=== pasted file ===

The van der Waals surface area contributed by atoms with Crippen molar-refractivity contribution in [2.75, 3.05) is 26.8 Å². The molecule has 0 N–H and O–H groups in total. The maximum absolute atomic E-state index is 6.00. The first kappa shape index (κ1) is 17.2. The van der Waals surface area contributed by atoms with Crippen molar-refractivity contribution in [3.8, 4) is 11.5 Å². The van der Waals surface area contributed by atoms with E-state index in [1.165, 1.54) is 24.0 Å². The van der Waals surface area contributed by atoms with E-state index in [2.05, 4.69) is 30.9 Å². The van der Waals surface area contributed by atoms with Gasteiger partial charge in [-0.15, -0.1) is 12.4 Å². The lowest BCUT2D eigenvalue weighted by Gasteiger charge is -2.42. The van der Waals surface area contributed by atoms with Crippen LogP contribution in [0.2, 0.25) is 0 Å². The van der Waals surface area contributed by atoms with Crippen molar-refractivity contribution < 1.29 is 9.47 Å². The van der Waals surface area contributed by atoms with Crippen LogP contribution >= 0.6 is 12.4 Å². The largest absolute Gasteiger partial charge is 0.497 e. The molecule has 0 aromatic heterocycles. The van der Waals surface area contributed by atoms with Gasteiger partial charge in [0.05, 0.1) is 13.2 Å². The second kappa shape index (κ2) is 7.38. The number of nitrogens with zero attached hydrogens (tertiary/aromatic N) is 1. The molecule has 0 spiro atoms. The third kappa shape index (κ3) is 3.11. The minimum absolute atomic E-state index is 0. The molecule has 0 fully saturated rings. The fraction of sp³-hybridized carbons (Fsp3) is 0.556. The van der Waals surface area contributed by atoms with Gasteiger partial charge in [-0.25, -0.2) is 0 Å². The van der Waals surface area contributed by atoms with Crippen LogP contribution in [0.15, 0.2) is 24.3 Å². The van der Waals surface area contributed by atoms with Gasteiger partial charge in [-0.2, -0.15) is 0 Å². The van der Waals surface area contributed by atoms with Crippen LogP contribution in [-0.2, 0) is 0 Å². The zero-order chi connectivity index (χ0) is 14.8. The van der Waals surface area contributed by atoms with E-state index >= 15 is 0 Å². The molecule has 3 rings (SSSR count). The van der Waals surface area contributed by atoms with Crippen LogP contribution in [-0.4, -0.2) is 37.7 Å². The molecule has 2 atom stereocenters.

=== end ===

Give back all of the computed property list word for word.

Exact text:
The van der Waals surface area contributed by atoms with Crippen molar-refractivity contribution in [2.75, 3.05) is 26.8 Å². The molecule has 0 N–H and O–H groups in total. The maximum absolute atomic E-state index is 6.00. The first kappa shape index (κ1) is 17.2. The van der Waals surface area contributed by atoms with Crippen molar-refractivity contribution in [3.8, 4) is 11.5 Å². The van der Waals surface area contributed by atoms with E-state index in [1.165, 1.54) is 24.0 Å². The van der Waals surface area contributed by atoms with E-state index in [2.05, 4.69) is 30.9 Å². The van der Waals surface area contributed by atoms with Gasteiger partial charge in [-0.15, -0.1) is 12.4 Å². The lowest BCUT2D eigenvalue weighted by Gasteiger charge is -2.42. The van der Waals surface area contributed by atoms with Crippen LogP contribution in [0.2, 0.25) is 0 Å². The van der Waals surface area contributed by atoms with Crippen molar-refractivity contribution < 1.29 is 9.47 Å². The van der Waals surface area contributed by atoms with Crippen LogP contribution >= 0.6 is 12.4 Å². The largest absolute Gasteiger partial charge is 0.497 e. The molecule has 0 aromatic heterocycles. The van der Waals surface area contributed by atoms with Gasteiger partial charge in [0.05, 0.1) is 13.2 Å². The second kappa shape index (κ2) is 7.38. The number of nitrogens with zero attached hydrogens (tertiary/aromatic N) is 1. The molecule has 0 spiro atoms. The third kappa shape index (κ3) is 3.11. The minimum absolute atomic E-state index is 0. The molecule has 0 fully saturated rings. The fraction of sp³-hybridized carbons (Fsp3) is 0.556. The van der Waals surface area contributed by atoms with Gasteiger partial charge in [-0.25, -0.2) is 0 Å². The van der Waals surface area contributed by atoms with Crippen LogP contribution in [0.15, 0.2) is 24.3 Å². The van der Waals surface area contributed by atoms with Gasteiger partial charge in [-0.2, -0.15) is 0 Å². The van der Waals surface area contributed by atoms with Crippen LogP contribution in [-0.2, 0) is 0 Å². The zero-order chi connectivity index (χ0) is 14.8. The van der Waals surface area contributed by atoms with E-state index >= 15 is 0 Å². The molecule has 3 rings (SSSR count). The van der Waals surface area contributed by atoms with Crippen LogP contribution in [-0.4, -0.2) is 37.7 Å². The molecule has 2 atom stereocenters.